Nuclear Imaging:SPECT Scans and PET Scans

Peer Reviewed

Nuclear Medicine

Single Photon Emission Computed Tomography or SPECT Scan is a sensitive diagnostic test that may be performed to detect a stress fracture in the spine, spondylosis (spinal osteoarthritis), infection (eg, discitis), tumor in a vertebral body. The test results provide information about blood flow to tissue or an organ.

First, the patient is comfortably positioned on the table. Next, a small amount of radioactive dye called a tracer is injected intravenously. During the test, the SPECT machine's camera rotates about the patient and simultaneously sends pictures to the system's computer. The pictures are converted into 3D images.

Healthy cells and tissues absorb the tracer at a different rate than those that are injured or diseased. A deviation (change) from normal rate of absorption may reveal abnormal metabolic activity that indicates structural changes (eg, vertebral bone tumor growth).

While x-rays, CT scans and MR images (MRI) are helpful in most cases to confirm a diagnosis, these tests only image the structure, not how that structure is functioning on a cellular basis.

PET Scans
Many physicians in fields including cardiology, neurology, and oncology use PET Scanning. A PET image can map the biological function of an organ, can detect subtle metabolic changes, determine if a disease is active or dormant, may be used to determine if a tumor is benign or malignant (malignant tumors have classic metabolic patterns), and may be used to stage certain types of cancer.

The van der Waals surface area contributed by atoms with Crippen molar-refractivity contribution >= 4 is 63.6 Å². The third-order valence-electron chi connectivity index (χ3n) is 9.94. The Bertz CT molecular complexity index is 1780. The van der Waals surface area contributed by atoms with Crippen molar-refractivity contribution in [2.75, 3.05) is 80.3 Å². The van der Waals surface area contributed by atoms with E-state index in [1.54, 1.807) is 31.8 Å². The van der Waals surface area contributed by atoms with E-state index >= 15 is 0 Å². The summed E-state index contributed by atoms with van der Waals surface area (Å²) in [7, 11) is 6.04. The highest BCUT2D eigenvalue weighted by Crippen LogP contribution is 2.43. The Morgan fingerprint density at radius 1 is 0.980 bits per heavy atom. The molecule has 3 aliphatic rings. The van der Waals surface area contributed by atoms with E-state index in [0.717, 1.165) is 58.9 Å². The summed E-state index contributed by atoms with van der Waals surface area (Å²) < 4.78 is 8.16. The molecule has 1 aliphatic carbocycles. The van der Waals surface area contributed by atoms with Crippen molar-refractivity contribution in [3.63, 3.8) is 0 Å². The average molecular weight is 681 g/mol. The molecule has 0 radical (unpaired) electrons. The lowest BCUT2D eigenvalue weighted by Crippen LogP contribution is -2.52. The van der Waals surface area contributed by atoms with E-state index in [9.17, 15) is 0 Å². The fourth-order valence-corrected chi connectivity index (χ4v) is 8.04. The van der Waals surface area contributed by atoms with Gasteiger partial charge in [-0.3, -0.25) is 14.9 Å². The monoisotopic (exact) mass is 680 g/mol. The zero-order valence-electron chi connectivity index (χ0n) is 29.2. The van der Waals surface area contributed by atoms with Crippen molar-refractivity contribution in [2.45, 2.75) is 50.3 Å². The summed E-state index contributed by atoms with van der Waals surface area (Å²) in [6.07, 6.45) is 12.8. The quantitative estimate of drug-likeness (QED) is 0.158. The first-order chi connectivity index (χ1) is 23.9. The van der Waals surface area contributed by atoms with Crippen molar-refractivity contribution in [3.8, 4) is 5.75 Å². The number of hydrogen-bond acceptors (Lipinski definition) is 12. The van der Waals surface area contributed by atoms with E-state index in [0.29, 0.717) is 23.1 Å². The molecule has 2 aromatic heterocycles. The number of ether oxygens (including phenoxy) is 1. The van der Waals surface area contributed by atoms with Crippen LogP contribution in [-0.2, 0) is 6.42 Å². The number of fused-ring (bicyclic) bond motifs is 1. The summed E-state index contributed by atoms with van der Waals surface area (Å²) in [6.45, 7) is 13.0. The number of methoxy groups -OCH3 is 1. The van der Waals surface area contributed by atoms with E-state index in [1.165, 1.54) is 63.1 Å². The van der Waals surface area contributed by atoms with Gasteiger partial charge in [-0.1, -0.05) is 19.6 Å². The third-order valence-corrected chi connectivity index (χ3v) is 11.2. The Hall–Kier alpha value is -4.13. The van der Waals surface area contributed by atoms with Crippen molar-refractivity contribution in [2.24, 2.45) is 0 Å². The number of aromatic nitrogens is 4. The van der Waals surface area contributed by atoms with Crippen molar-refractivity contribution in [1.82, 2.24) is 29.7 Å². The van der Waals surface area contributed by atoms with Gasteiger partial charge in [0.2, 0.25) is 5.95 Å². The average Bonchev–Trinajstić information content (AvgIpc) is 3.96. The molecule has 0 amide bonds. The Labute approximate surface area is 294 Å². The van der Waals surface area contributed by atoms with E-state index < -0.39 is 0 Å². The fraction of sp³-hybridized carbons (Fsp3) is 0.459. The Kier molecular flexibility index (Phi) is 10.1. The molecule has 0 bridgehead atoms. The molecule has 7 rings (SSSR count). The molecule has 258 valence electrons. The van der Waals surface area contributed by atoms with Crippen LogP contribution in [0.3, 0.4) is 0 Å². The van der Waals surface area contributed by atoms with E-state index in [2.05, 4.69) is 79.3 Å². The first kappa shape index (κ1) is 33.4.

A PET Scan is an expensive test. PET facilities require sophisticated computer equipment, a cyclotron, and highly trained specialists. A cyclotron is a machine - an accelerator that propels charged particles (e.g. protons) using alternating voltage in a magnetic field.

The test begins with the injection of a radionuclide (tracer) specific to the function/metabolism to be investigated. Within a short period of time, the tracer collects in the specific body area. The patient lies comfortably on the scanning table, while a ring-shaped machine is properly positioned over the target body part. Detectors in the 350-degree ring pick up gamma rays emitted from internal body tissues. The computer analyzes this data to produce cross-sectional images on film and/or a video monitor. The images are often color coded according to the concentration of the tracer.

Women who are pregnant are not able to undergo PET or SPECT Scanning because of the radioactive isotopes used. The amount of radioactive material injected is minimal. It is quickly broken down by the body and passed within 48 hours. Temporarily increasing fluid intake for a day or two following the test can help facilitate elimination of the tracing substance.

Updated on: 02/07/16
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